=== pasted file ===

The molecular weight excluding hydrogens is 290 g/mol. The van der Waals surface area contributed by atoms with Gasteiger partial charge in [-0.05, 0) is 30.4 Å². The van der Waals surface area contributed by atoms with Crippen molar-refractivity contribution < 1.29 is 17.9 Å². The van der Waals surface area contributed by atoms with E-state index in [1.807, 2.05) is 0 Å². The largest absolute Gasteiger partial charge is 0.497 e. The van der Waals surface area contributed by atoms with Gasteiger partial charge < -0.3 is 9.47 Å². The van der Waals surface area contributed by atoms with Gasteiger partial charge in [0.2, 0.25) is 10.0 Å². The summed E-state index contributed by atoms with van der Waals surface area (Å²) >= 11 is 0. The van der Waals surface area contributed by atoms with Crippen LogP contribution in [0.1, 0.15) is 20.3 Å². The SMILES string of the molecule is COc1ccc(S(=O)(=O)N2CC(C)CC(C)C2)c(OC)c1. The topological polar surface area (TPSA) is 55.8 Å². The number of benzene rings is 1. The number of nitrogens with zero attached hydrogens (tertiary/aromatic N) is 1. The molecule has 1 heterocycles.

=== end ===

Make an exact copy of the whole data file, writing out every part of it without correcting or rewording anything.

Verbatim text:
The molecular weight excluding hydrogens is 290 g/mol. The van der Waals surface area contributed by atoms with Gasteiger partial charge in [-0.05, 0) is 30.4 Å². The van der Waals surface area contributed by atoms with Crippen molar-refractivity contribution < 1.29 is 17.9 Å². The van der Waals surface area contributed by atoms with E-state index in [1.807, 2.05) is 0 Å². The largest absolute Gasteiger partial charge is 0.497 e. The van der Waals surface area contributed by atoms with Gasteiger partial charge < -0.3 is 9.47 Å². The van der Waals surface area contributed by atoms with Gasteiger partial charge in [0.2, 0.25) is 10.0 Å². The summed E-state index contributed by atoms with van der Waals surface area (Å²) >= 11 is 0. The van der Waals surface area contributed by atoms with Crippen LogP contribution in [0.1, 0.15) is 20.3 Å². The SMILES string of the molecule is COc1ccc(S(=O)(=O)N2CC(C)CC(C)C2)c(OC)c1. The topological polar surface area (TPSA) is 55.8 Å². The number of benzene rings is 1. The number of nitrogens with zero attached hydrogens (tertiary/aromatic N) is 1. The molecule has 1 heterocycles.